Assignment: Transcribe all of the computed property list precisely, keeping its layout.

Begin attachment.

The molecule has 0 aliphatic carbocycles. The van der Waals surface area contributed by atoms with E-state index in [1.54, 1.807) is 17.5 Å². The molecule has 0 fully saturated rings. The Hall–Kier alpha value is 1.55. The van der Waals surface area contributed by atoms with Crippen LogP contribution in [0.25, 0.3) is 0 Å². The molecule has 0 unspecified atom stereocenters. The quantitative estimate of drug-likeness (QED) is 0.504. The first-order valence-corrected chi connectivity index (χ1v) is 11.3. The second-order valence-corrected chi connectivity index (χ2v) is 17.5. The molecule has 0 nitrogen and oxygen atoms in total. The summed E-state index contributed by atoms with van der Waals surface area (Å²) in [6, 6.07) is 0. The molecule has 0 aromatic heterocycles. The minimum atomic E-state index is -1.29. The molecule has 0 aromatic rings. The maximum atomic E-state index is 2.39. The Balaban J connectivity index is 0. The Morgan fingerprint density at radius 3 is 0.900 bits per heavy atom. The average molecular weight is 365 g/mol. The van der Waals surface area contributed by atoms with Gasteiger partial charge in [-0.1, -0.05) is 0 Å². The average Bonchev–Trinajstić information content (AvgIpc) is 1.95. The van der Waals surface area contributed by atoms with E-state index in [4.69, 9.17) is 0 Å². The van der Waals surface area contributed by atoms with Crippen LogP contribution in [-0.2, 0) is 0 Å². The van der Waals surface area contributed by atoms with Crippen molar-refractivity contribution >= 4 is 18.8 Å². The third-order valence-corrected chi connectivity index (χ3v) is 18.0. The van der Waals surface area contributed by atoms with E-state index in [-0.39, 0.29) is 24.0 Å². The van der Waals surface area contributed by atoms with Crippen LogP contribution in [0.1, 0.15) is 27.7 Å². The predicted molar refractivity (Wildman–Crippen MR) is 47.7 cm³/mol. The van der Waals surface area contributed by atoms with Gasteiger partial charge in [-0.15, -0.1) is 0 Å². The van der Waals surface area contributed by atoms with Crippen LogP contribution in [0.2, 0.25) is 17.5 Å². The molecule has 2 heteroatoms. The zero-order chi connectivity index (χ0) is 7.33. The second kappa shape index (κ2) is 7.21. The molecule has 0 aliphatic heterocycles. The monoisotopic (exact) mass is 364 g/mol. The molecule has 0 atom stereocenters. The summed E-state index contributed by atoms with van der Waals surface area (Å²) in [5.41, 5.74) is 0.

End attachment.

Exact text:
The molecule has 0 aliphatic carbocycles. The van der Waals surface area contributed by atoms with E-state index in [1.54, 1.807) is 17.5 Å². The molecule has 0 fully saturated rings. The Hall–Kier alpha value is 1.55. The van der Waals surface area contributed by atoms with Crippen LogP contribution in [0.25, 0.3) is 0 Å². The molecule has 0 unspecified atom stereocenters. The quantitative estimate of drug-likeness (QED) is 0.504. The first-order valence-corrected chi connectivity index (χ1v) is 11.3. The second-order valence-corrected chi connectivity index (χ2v) is 17.5. The molecule has 0 nitrogen and oxygen atoms in total. The summed E-state index contributed by atoms with van der Waals surface area (Å²) in [6, 6.07) is 0. The molecule has 0 aromatic heterocycles. The minimum atomic E-state index is -1.29. The molecule has 0 aromatic rings. The maximum atomic E-state index is 2.39. The Balaban J connectivity index is 0. The Morgan fingerprint density at radius 3 is 0.900 bits per heavy atom. The average molecular weight is 365 g/mol. The van der Waals surface area contributed by atoms with Gasteiger partial charge in [-0.1, -0.05) is 0 Å². The average Bonchev–Trinajstić information content (AvgIpc) is 1.95. The van der Waals surface area contributed by atoms with E-state index in [4.69, 9.17) is 0 Å². The van der Waals surface area contributed by atoms with Crippen LogP contribution in [-0.2, 0) is 0 Å². The van der Waals surface area contributed by atoms with Crippen molar-refractivity contribution >= 4 is 18.8 Å². The third-order valence-corrected chi connectivity index (χ3v) is 18.0. The van der Waals surface area contributed by atoms with E-state index in [-0.39, 0.29) is 24.0 Å². The van der Waals surface area contributed by atoms with Crippen LogP contribution in [0.1, 0.15) is 27.7 Å². The predicted molar refractivity (Wildman–Crippen MR) is 47.7 cm³/mol. The van der Waals surface area contributed by atoms with Gasteiger partial charge in [-0.15, -0.1) is 0 Å². The van der Waals surface area contributed by atoms with Crippen LogP contribution in [0.2, 0.25) is 17.5 Å². The molecule has 2 heteroatoms. The zero-order chi connectivity index (χ0) is 7.33. The second kappa shape index (κ2) is 7.21. The molecule has 0 aliphatic heterocycles. The monoisotopic (exact) mass is 364 g/mol. The molecule has 0 atom stereocenters. The summed E-state index contributed by atoms with van der Waals surface area (Å²) in [5.41, 5.74) is 0.